A survey of 1,075 UK workers in full or part-time employment, carried out by technology services provider Probrand.co.uk has revealed that the majority (72%) of companies who suffered a data breach in the last year found that the network infiltration came from unsecured wireless devices, such as a printer, scanner, mobile phone or laptop connected to their Wi-Fi network.
Recent Probrand research found 43% of UK businesses surveyed had reported cyber security breaches or attacks in the last 12 months. Of the surveyed businesses who suffered a breach in the last 12 months, it was found that more than half (52%) had open Wi-Fi networks and or wireless devices.
Furthermore, only 23% of the surveyed employees were aware that infiltration could take place through wireless devices such as printers and scanners.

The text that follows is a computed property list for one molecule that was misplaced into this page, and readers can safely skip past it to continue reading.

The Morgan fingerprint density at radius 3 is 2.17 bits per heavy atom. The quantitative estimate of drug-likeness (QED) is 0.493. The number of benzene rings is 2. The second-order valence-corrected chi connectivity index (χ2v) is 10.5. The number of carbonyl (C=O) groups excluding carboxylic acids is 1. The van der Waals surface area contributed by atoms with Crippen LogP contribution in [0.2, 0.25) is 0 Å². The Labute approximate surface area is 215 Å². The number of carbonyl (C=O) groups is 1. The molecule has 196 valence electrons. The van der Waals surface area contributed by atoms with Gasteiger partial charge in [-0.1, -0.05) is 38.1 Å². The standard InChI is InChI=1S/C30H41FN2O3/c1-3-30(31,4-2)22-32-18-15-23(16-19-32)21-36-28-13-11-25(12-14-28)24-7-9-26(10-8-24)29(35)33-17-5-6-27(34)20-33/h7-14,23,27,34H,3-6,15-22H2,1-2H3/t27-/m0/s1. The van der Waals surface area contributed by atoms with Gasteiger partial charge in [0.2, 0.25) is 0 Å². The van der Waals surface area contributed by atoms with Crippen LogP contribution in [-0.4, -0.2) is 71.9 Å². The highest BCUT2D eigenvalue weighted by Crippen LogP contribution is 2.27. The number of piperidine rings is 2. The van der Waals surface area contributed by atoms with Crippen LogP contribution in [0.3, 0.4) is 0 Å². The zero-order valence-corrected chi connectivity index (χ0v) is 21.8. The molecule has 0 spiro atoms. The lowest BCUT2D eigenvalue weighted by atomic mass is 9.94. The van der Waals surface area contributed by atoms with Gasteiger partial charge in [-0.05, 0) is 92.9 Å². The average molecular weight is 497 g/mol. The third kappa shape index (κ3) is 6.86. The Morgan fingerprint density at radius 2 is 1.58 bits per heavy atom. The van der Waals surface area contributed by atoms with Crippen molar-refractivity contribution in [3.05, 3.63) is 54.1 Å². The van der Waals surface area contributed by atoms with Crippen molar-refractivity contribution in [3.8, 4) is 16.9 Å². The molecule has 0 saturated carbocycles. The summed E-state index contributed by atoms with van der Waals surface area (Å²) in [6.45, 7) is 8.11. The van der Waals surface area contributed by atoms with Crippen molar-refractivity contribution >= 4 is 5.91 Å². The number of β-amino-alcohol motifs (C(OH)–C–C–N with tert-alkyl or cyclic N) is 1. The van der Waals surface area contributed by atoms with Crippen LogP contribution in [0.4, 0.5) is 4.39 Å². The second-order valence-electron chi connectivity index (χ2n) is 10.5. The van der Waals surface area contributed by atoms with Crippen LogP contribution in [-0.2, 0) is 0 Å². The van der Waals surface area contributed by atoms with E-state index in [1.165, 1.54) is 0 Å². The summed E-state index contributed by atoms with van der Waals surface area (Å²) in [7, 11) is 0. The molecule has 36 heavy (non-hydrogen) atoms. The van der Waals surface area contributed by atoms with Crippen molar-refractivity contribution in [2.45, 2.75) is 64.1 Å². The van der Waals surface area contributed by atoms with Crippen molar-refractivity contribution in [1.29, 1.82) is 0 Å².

Only one in ten (10%) of the companies surveyed actively check their printers and scanners for malware as part of their security checks.
Matt Royle, marketing director at Probrand explains: “Every device and connection presents an exploitable entry point. Organisations need to take a ‘zero trust’ approach that assumes all wireless devices connected to the network, and the internet, are inherently insecure unless otherwise tested, protected and monitored.”
He continues: “Cyber-attacks aim to target the weakest point and examples like a wireless webcam, printer or scanner can present an unsecure ‘way in’ to a business’s network. Once in, hackers will exploit the opportunity to make money through whatever means they have at their disposal.”
Royle adds: “The research indicates organisations are not taking this seriously and are running the gauntlet of being hacked via connected devices. This clearly needs to be an area of focus with a look at endpoint security, mobile device management and firewalls amongst other measures to check.”
Probrand is a leading technology services provider, delivering a marketplace that saves users time and money buying IT, and a portfolio of IT services that help businesses be more productive.